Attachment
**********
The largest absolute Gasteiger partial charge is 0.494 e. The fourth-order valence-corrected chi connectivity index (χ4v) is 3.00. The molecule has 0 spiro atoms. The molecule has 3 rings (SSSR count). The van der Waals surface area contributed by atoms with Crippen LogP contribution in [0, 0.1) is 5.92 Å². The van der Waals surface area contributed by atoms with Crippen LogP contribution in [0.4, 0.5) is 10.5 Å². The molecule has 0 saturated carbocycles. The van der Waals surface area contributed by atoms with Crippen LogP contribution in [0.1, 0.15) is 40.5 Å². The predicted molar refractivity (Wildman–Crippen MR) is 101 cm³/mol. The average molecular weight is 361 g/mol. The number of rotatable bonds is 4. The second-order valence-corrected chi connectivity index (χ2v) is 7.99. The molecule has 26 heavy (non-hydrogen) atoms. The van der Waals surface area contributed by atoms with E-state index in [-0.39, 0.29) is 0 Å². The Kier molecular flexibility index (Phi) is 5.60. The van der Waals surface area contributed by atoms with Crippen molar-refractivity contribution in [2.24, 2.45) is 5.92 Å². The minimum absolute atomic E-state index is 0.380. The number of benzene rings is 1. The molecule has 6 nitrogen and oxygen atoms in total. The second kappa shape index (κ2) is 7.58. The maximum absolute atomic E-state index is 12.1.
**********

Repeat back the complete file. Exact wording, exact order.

The largest absolute Gasteiger partial charge is 0.494 e. The fourth-order valence-corrected chi connectivity index (χ4v) is 3.00. The molecule has 0 spiro atoms. The molecule has 3 rings (SSSR count). The van der Waals surface area contributed by atoms with Crippen LogP contribution in [0, 0.1) is 5.92 Å². The van der Waals surface area contributed by atoms with Crippen LogP contribution in [0.4, 0.5) is 10.5 Å². The molecule has 0 saturated carbocycles. The van der Waals surface area contributed by atoms with Crippen LogP contribution in [0.1, 0.15) is 40.5 Å². The predicted molar refractivity (Wildman–Crippen MR) is 101 cm³/mol. The average molecular weight is 361 g/mol. The number of rotatable bonds is 4. The second-order valence-corrected chi connectivity index (χ2v) is 7.99. The molecule has 26 heavy (non-hydrogen) atoms. The van der Waals surface area contributed by atoms with E-state index in [-0.39, 0.29) is 0 Å². The Kier molecular flexibility index (Phi) is 5.60. The van der Waals surface area contributed by atoms with Crippen molar-refractivity contribution in [2.24, 2.45) is 5.92 Å². The minimum absolute atomic E-state index is 0.380. The number of benzene rings is 1. The molecule has 6 nitrogen and oxygen atoms in total. The second kappa shape index (κ2) is 7.58. The maximum absolute atomic E-state index is 12.1.